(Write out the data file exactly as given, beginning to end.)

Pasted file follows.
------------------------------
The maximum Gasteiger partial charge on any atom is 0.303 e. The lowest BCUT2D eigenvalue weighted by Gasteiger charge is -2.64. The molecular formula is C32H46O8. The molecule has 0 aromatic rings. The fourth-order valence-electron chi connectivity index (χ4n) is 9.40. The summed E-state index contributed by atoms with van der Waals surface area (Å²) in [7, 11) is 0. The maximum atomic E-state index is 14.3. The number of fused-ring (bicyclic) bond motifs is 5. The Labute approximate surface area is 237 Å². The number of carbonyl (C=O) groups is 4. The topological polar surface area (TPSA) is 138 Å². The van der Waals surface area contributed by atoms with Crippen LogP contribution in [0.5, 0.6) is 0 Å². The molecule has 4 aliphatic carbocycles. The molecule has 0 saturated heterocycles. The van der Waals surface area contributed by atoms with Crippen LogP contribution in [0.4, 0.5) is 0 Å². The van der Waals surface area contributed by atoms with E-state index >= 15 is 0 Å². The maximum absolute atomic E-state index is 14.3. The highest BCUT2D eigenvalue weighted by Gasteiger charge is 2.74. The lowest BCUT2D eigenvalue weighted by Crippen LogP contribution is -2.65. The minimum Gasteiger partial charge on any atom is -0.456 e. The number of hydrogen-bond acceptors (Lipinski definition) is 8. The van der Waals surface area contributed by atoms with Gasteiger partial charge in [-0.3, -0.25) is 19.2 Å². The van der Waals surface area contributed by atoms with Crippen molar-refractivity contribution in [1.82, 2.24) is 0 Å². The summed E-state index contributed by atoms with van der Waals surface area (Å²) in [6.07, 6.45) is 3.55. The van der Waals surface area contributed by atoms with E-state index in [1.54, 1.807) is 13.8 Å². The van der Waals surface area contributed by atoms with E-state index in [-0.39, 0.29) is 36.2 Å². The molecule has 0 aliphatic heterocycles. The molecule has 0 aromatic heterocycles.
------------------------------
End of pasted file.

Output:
The maximum Gasteiger partial charge on any atom is 0.303 e. The lowest BCUT2D eigenvalue weighted by Gasteiger charge is -2.64. The molecular formula is C32H46O8. The molecule has 0 aromatic rings. The fourth-order valence-electron chi connectivity index (χ4n) is 9.40. The summed E-state index contributed by atoms with van der Waals surface area (Å²) in [7, 11) is 0. The maximum atomic E-state index is 14.3. The number of fused-ring (bicyclic) bond motifs is 5. The Labute approximate surface area is 237 Å². The number of carbonyl (C=O) groups is 4. The topological polar surface area (TPSA) is 138 Å². The van der Waals surface area contributed by atoms with Crippen LogP contribution in [0.5, 0.6) is 0 Å². The molecule has 4 aliphatic carbocycles. The molecule has 0 saturated heterocycles. The van der Waals surface area contributed by atoms with Crippen LogP contribution in [0.4, 0.5) is 0 Å². The van der Waals surface area contributed by atoms with E-state index >= 15 is 0 Å². The maximum absolute atomic E-state index is 14.3. The highest BCUT2D eigenvalue weighted by Gasteiger charge is 2.74. The lowest BCUT2D eigenvalue weighted by Crippen LogP contribution is -2.65. The minimum Gasteiger partial charge on any atom is -0.456 e. The number of hydrogen-bond acceptors (Lipinski definition) is 8. The van der Waals surface area contributed by atoms with Gasteiger partial charge in [-0.3, -0.25) is 19.2 Å². The van der Waals surface area contributed by atoms with Crippen molar-refractivity contribution in [1.82, 2.24) is 0 Å². The summed E-state index contributed by atoms with van der Waals surface area (Å²) in [6.07, 6.45) is 3.55. The van der Waals surface area contributed by atoms with E-state index in [1.54, 1.807) is 13.8 Å². The van der Waals surface area contributed by atoms with E-state index in [-0.39, 0.29) is 36.2 Å². The molecule has 0 aliphatic heterocycles. The molecule has 0 aromatic heterocycles.